Temple U. prof bringing translation to forefront in literary circles

February 9, 2010

Temple University English Professor Lawrence Venuti, a Temple alum and South Philadelphia native, finds himself at the center of a movement to rethink literary translation and its role in the academy.

Venuti, an internationally renowned translator and translation theorist, wants both translators and readers of translations to be more mindful and appreciative of the cultural differences they encounter in a foreign text. His latest project, a translation of Ernest Farrés’s Edward Hopper (Graywolf Press, November 2009), won the second annual Robert Fagles Translation Prize, sponsored by the National Poetry Series.

A leading theorist in his field, Venuti is at the forefront of what might be called a translation renaissance. Once invisible in their behind-the-scenes roles, translators are increasingly recognized in academic and publishing arenas for their contributions to the literary process.

The most prevalent translation strategy has been to adhere to the current standard dialect of the translating language, which is the most familiar and least noticeable to the reader. This kind of translation, according to Venuti, effaces the translator’s presence and erases cultural distinctions.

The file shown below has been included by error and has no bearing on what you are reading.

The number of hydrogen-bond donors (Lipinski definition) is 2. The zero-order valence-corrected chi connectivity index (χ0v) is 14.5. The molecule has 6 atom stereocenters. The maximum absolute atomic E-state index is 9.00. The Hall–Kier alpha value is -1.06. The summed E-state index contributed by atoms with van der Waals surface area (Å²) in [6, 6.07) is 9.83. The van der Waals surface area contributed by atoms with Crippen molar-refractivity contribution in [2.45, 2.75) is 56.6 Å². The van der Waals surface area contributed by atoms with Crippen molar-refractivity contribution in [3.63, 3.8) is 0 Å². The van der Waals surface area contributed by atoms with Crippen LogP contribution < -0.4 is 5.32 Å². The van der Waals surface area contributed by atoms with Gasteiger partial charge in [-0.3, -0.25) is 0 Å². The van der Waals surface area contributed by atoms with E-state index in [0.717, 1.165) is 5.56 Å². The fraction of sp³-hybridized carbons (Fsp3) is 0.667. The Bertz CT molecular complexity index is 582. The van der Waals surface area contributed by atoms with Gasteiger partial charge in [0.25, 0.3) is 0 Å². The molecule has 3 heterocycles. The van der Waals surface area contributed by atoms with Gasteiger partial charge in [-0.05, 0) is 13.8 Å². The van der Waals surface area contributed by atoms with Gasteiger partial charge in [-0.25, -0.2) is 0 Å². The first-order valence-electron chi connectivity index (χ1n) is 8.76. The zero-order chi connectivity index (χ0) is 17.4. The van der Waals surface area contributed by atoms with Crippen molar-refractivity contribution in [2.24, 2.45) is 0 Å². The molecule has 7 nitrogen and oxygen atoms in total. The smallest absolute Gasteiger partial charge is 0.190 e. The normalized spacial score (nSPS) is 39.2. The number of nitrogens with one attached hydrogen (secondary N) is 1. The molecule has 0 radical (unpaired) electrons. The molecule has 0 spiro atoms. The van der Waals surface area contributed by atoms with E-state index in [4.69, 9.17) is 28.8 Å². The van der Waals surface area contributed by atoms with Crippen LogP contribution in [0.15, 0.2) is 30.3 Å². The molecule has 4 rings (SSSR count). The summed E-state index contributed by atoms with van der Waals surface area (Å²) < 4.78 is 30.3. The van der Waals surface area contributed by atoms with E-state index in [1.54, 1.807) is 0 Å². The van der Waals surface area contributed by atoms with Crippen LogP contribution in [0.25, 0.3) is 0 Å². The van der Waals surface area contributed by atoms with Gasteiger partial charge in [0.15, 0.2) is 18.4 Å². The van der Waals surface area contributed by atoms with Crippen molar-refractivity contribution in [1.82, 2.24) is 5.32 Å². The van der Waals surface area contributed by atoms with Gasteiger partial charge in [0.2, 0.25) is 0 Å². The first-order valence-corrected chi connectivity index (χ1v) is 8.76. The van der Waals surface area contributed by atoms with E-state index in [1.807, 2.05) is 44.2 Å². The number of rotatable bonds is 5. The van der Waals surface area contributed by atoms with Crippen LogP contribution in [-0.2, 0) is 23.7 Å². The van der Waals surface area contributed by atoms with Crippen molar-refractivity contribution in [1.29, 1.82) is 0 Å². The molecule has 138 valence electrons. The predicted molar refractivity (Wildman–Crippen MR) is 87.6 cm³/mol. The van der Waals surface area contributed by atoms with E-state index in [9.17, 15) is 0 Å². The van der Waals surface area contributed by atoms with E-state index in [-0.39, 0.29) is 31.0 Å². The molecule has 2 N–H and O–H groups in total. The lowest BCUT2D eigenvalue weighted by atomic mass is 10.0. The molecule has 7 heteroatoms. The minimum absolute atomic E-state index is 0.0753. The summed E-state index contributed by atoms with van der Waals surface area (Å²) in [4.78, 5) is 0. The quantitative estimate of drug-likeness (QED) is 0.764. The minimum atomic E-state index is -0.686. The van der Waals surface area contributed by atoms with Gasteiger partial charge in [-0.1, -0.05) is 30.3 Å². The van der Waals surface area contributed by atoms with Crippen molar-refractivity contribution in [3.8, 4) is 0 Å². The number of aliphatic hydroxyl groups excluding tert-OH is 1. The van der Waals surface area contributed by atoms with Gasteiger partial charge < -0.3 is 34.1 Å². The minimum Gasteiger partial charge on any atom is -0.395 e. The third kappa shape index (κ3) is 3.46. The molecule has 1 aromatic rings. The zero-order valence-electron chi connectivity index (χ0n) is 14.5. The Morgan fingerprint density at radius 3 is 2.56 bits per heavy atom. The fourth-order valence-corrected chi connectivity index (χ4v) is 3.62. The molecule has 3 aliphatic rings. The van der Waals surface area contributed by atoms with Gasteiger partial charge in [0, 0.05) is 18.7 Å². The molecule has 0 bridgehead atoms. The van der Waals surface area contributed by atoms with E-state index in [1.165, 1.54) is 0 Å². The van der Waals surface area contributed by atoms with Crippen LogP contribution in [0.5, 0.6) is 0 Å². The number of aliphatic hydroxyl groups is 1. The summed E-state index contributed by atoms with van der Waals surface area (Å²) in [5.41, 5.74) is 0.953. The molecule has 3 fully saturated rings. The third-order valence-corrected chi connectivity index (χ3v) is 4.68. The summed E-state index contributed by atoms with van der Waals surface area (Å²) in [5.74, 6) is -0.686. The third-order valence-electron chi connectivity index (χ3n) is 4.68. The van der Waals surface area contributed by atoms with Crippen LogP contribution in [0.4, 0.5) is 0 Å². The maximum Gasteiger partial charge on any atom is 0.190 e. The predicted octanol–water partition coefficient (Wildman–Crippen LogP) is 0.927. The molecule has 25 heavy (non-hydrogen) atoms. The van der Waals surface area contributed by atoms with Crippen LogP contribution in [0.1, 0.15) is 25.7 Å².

“Translation rewrites a foreign text in terms that are intelligible and interesting to readers in the receiving culture. Doing so is akin to committing an act of ethnocentric violence by uprooting the text from the language and culture that gave it life. Translating into current, standard English at once conceals that violence and homogenizes foreign cultures,” he said.

Venuti has translated everything from 19th-century prose by a neglected author of Gothic tales to canonical modern novelists to controversial contemporary best-sellers. Some of his translations are credited with improving the literary reputations of the original authors, in one case raising the author’s status to literary stardom.

Because of his national and international reputation, he has been invited to teach translation workshops at Princeton, the University of Pennsylvania and Columbia.

For more and to hear Venuti read from a translation, check out CLA professor at center of translation renaissance.

–Kim Fischer


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